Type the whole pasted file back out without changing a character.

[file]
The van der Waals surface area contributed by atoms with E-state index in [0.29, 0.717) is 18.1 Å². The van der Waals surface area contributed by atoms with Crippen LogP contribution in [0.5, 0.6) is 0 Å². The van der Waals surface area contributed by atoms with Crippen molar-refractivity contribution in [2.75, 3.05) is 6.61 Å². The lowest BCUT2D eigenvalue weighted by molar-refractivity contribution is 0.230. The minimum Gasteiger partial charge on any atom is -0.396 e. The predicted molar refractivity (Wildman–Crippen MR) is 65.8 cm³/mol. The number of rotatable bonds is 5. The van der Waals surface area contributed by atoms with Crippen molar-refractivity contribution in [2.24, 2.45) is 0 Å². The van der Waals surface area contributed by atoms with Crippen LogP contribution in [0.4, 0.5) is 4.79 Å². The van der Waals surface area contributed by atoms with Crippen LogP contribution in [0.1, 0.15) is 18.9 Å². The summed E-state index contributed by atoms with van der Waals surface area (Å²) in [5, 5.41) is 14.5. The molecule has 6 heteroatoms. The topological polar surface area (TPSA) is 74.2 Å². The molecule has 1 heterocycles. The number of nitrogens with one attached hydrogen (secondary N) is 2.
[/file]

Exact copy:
The van der Waals surface area contributed by atoms with E-state index in [0.29, 0.717) is 18.1 Å². The van der Waals surface area contributed by atoms with Crippen LogP contribution in [0.5, 0.6) is 0 Å². The van der Waals surface area contributed by atoms with Crippen molar-refractivity contribution in [2.75, 3.05) is 6.61 Å². The lowest BCUT2D eigenvalue weighted by molar-refractivity contribution is 0.230. The minimum Gasteiger partial charge on any atom is -0.396 e. The predicted molar refractivity (Wildman–Crippen MR) is 65.8 cm³/mol. The number of rotatable bonds is 5. The van der Waals surface area contributed by atoms with Crippen molar-refractivity contribution in [2.24, 2.45) is 0 Å². The van der Waals surface area contributed by atoms with Crippen LogP contribution in [0.4, 0.5) is 4.79 Å². The van der Waals surface area contributed by atoms with Crippen LogP contribution in [0.1, 0.15) is 18.9 Å². The summed E-state index contributed by atoms with van der Waals surface area (Å²) in [5, 5.41) is 14.5. The molecule has 6 heteroatoms. The topological polar surface area (TPSA) is 74.2 Å². The molecule has 1 heterocycles. The number of nitrogens with one attached hydrogen (secondary N) is 2.